Making Data Sexy is my brainchild.
Who am I, you ask?
My name is Annie Cushing, and I blog mostly about web analytics and marketing data at Annielytics.com. Like many legitimate brands today, it started as a joke on Twitter.
Go a lil easy on me with the sideways smiley. The only emoji we had in 2009 was a psychotic little paperclip that asked too many questions.
It all started in 2010 with a pretty shattering near failure.
I had taken an analytics certification course that required students to build a dashboard as their final project. Did the course teach us how to create dashboards? No. Did we even crack Excel open throughout the course? Nope. Was it listed as a prerequisite for the course? Nein. We were just supposed to know how to do it.
Well, yours truly could barely create a line chart. So, after a plethora of Google searches, I pulled together a dashboard only a mother could love. But I was proud of it. It was the kind of pride a toddler experiences when she discovers that by removing all the plastic storage containers and lids from the perfect toddler-size kitchen cabinet, she can one up her opponent in a heated game of hide and seek. (Based on a true story. *cough* Victoria *cough*)
Fast forward to the day of my “dissertation”…I was mid-presentation with my primitive dashboard, and the instructor asked me why I didn’t combine two metrics in the same chart. I didn’t because I had no idea how to create a combination chart. I didn’t even know what a combination chart was at that time. The instructor replied, “If you pass….” I honestly have no idea what he said after that. It was straight up right out of Peanuts. Everything faded to black. I was a single mother and put $3,500 on a credit card to pay for this course. Failure wasn’t an option.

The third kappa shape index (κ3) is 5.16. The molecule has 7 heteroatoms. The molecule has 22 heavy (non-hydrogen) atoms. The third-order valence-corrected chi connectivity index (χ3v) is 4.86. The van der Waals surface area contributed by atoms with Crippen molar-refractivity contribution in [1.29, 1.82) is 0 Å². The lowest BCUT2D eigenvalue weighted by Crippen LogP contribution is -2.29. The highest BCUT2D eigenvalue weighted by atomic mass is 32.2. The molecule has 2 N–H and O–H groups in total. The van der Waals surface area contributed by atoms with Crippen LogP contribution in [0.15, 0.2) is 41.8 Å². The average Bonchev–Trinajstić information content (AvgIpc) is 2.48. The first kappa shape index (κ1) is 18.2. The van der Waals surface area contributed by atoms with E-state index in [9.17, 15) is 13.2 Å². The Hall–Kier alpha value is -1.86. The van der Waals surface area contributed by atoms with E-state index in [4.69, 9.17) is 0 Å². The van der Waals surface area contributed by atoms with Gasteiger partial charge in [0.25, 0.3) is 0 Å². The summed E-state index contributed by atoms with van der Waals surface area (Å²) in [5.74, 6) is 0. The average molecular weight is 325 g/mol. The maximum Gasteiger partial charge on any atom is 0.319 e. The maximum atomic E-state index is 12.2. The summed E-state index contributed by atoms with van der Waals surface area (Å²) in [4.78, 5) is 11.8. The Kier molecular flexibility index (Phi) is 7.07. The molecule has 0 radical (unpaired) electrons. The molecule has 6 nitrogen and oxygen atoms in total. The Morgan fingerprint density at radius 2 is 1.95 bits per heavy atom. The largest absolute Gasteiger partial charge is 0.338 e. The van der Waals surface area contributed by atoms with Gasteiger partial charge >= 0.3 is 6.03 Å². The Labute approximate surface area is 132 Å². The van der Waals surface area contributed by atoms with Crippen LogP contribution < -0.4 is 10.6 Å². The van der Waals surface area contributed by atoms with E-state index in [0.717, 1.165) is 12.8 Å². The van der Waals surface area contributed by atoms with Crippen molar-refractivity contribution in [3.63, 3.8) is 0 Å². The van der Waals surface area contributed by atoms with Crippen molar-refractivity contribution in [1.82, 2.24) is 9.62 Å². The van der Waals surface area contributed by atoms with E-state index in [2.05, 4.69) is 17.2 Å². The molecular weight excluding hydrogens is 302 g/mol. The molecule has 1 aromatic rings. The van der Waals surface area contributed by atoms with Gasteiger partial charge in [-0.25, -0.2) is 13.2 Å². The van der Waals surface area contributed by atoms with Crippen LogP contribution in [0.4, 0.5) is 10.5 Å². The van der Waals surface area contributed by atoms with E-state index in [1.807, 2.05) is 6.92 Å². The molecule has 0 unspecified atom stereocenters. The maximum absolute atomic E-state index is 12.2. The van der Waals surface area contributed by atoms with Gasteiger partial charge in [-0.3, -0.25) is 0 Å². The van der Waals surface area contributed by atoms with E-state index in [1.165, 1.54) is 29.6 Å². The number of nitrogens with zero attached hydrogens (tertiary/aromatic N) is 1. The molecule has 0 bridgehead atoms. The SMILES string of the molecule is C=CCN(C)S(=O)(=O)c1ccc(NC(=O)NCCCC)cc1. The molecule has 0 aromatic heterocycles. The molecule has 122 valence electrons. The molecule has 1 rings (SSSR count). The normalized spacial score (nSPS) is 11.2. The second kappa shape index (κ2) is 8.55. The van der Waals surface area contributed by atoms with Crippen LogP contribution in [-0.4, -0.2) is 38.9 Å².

When I received the email letting me know I had passed the course a few days later, I never opened the file with the feedback. I just hit archive and have still, to this day, never opened the file. I took the weekend to lick my wounds and rue the day I signed up for that course. But a couple weeks later I decided to leverage my rage to learn Excel so that it would never embarrass me again like that.
Just one problem: Time. It was was a luxury I didn’t have. So I looked at my schedule and habits to see if there was anything that could go. And I decided running had to go. I hung up my running shoes and bought a gym membership so that I could (no joke) read Excel books while working out. I did this for more than two years.
Sometimes a terribly misguided dude would sidle up to me on a neighboring elliptical to strike up conversation, thinking that he was rescuing me from my boorish reading. In reality, these interventions were huge distractions.
I believed I could. And I did. Annnnd I’m still single. But I’m sure these facts are loosely correlated at best.
An Obsession Was Born
Month after month I read Excel books hand over fist. And I got really good at reading while working out on the elliptical, arc, and stair stepper. We won’t talk about my attempts at running on the treadmill while reading and flipping pages.
Anyway, back to learning Excel….
I had two primary issues with the books I was reading:
- The examples were almost exclusively taken from financial data. As a marketer, I rarely deal with principle and interest.
- The visualizations were lackluster. Although I was a neophyte when it came to data visualization, I knew from my experience working with designers in an editorial role that the charts were poorly designed because my eyes had no resting place. They darted to and fro with no clear landing strip or central focal point.
So I set out to see if I could apply the design principles I learned working with top-shelf designers with my growing passion for all things data and all of these financial applications to marketing data.
With Making Data Sexy, I made the data used in the visualizations was industry agnostic by using datasets from many different sectors: financial, marketing, education, government, etc. It is essentially my attempt to compile the resource that would have served my needs if I had read only one book.